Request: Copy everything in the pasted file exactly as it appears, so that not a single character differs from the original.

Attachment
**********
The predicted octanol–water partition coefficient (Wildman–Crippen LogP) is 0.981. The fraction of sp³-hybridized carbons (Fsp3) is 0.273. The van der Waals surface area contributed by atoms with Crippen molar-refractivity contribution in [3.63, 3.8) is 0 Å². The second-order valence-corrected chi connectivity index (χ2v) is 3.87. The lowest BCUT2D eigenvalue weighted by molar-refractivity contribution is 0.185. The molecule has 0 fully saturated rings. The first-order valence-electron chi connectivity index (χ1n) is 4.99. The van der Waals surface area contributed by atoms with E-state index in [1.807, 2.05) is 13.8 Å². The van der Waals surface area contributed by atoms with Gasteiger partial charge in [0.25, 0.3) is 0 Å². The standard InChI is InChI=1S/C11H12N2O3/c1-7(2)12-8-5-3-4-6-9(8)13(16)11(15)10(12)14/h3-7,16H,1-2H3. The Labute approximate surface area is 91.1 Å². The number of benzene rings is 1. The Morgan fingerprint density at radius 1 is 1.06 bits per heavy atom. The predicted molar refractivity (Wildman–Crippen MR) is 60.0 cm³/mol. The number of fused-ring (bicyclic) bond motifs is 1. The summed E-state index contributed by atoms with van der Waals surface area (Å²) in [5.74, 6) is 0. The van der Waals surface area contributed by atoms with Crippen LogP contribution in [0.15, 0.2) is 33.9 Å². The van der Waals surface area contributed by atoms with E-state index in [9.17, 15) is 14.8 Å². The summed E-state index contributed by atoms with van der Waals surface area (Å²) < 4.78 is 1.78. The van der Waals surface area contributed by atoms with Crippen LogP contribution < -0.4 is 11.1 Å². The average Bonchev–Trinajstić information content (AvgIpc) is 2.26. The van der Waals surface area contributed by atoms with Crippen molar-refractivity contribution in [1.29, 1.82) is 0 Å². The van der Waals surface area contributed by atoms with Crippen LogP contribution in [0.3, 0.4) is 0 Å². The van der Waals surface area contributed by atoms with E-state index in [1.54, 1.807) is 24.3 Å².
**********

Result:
The predicted octanol–water partition coefficient (Wildman–Crippen LogP) is 0.981. The fraction of sp³-hybridized carbons (Fsp3) is 0.273. The van der Waals surface area contributed by atoms with Crippen molar-refractivity contribution in [3.63, 3.8) is 0 Å². The second-order valence-corrected chi connectivity index (χ2v) is 3.87. The lowest BCUT2D eigenvalue weighted by molar-refractivity contribution is 0.185. The molecule has 0 fully saturated rings. The first-order valence-electron chi connectivity index (χ1n) is 4.99. The van der Waals surface area contributed by atoms with E-state index in [1.807, 2.05) is 13.8 Å². The van der Waals surface area contributed by atoms with Gasteiger partial charge in [0.25, 0.3) is 0 Å². The standard InChI is InChI=1S/C11H12N2O3/c1-7(2)12-8-5-3-4-6-9(8)13(16)11(15)10(12)14/h3-7,16H,1-2H3. The Labute approximate surface area is 91.1 Å². The number of benzene rings is 1. The Morgan fingerprint density at radius 1 is 1.06 bits per heavy atom. The predicted molar refractivity (Wildman–Crippen MR) is 60.0 cm³/mol. The number of fused-ring (bicyclic) bond motifs is 1. The summed E-state index contributed by atoms with van der Waals surface area (Å²) in [5.74, 6) is 0. The van der Waals surface area contributed by atoms with Crippen LogP contribution in [0.15, 0.2) is 33.9 Å². The van der Waals surface area contributed by atoms with E-state index in [9.17, 15) is 14.8 Å². The summed E-state index contributed by atoms with van der Waals surface area (Å²) < 4.78 is 1.78. The van der Waals surface area contributed by atoms with Crippen LogP contribution < -0.4 is 11.1 Å². The average Bonchev–Trinajstić information content (AvgIpc) is 2.26. The van der Waals surface area contributed by atoms with Crippen molar-refractivity contribution in [1.29, 1.82) is 0 Å². The van der Waals surface area contributed by atoms with Crippen LogP contribution in [0.3, 0.4) is 0 Å². The van der Waals surface area contributed by atoms with E-state index in [1.54, 1.807) is 24.3 Å².